Sickle cell disease is a condition that affects the red blood cells. It can lead to other complications, such as stroke.
Sickle cell disease (SCD) is a condition where a person’s red blood cells are misshapen or “sickle-shaped.” According to the
A stroke occurs when there is a blockage to the brain’s blood supply, such as blood clotting in the blood vessels or bleeding around the brain. Both situations are more likely to happen to a person with SCD.
This article looks at the cause of stroke in SCD, how doctors diagnose and treat it, and how to reduce the risk.
For a person with SCD, their misshapen red blood cells can
Bleeding is also a complication of SCD. According to a
There are two main types of sickle cell stroke:
Ischemic stroke: This type of stroke happens when misshapen red blood cells block a person’s blood vessels. According to a
Intracranial hemorrhage: This type of stroke is caused by bleeding in or around a person’s brain. Adults aged
According to the
They are also a risk factor for future strokes.
Ischemic and hemorrhagic stroke share similar symptoms, but the time of onset sometimes differs.
Symptoms of ischemic stroke
The symptoms of ischemic stroke tend to appear suddenly. They
- numbness or weakness in the face, arm, or leg, particularly on one side of the body
- difficulty speaking
- severe headaches with no known cause
- dizziness, and loss of balance or coordination
- trouble seeing out of one or both eyes
- difficulty walking
There may be additional symptoms in women, including:
- pain in the legs or arms
- heart palpitations
- chest pain
- shortness of breath
Symptoms of intracranial hemorrhage
The symptoms of
- increasing headache
- drowsiness and progressive loss of consciousness
- unequal pupil size
- slurred speech
- loss of movement or paralysis on one side of the body
If doctors suspect a stroke, they will do an initial assessment to look for typical symptoms. This can include:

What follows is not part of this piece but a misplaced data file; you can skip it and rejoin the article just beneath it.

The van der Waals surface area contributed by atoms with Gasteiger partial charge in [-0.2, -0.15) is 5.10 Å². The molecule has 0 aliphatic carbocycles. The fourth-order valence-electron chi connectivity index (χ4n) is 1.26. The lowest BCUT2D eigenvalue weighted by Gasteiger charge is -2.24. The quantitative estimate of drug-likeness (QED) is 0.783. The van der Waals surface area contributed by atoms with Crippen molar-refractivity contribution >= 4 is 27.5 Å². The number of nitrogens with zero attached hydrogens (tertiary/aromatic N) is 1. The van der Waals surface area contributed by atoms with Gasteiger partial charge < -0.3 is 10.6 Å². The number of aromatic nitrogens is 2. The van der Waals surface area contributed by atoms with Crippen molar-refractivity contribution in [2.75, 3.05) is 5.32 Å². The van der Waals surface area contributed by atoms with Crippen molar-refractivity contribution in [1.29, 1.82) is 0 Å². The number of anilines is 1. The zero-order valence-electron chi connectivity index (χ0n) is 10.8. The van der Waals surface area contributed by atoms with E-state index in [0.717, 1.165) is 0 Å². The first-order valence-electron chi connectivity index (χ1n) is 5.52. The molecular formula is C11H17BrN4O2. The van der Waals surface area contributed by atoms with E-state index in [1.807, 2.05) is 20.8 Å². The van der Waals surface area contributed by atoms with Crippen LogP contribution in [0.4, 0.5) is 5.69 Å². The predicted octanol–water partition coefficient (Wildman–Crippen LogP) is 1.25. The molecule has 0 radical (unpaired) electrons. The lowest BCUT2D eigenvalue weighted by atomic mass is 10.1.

- testing a person’s movement, sensation, speech, vision, and balance
- taking a person’s pulse to check for an irregular heartbeat
- assessing a person’s blood pressure
A person with a suspected stroke should have a brain scan within an hour of arriving at the hospital. Doctors may use the following methods to determine whether a person is having an ischemic or hemorrhagic stroke: a computerized tomography (CT) scan or a magnetic resonance imaging (MRI) scan.
The following techniques may help determine the location, type, and cause of stroke and to rule out other conditions:
- electrocardiogram (EKG/ECG)
transcranial Doppler ultrasound
- cerebral angiography
If doctors diagnose stroke in a person with SCD, they will recommend an urgent blood transfusion.
If the stroke is ischemic, a person may also receive
A person experiencing an ischemic stroke may also receive blood-thinning medication, such as aspirin or warfarin.
To treat hemorrhagic stroke resulting from a ruptured aneurysm, a person may have an open craniotomy. In this procedure, a surgeon opens a portion of the skull and uses a metal clip to stop blood loss from the aneurysm.
A person may receive additional medication to help with conditions that can lead to a stroke, such as high blood pressure or diabetes.
According to a
Although women with SCD
- eating a balanced diet
- staying active
- cutting down on alcohol
- managing underlying conditions, such as
According to the
- fever above 101°F
- breathing difficulties
- chest pain
- sudden swelling in the belly area
- sudden weakness or loss of movement or sensation
- a painful erection of the penis lasting more than 4 hours
A person should contact a doctor if they experience pain anywhere in the body that will not go away with treatment or sudden vision problems.
A person with SCD has an increased risk of stroke. Stroke can happen when sickle-shaped red blood cells clog an artery or when there is bleeding in or around the brain.
Doctors can identify a stroke using an MRI or CT scan. They may use surgical procedures or medication to treat the stroke.
A person with SCD can reduce their risk of stroke by having regular blood transfusions and transcranial Doppler screenings. Taking prescribed medications and adopting healthy lifestyle habits may also help prevent stroke.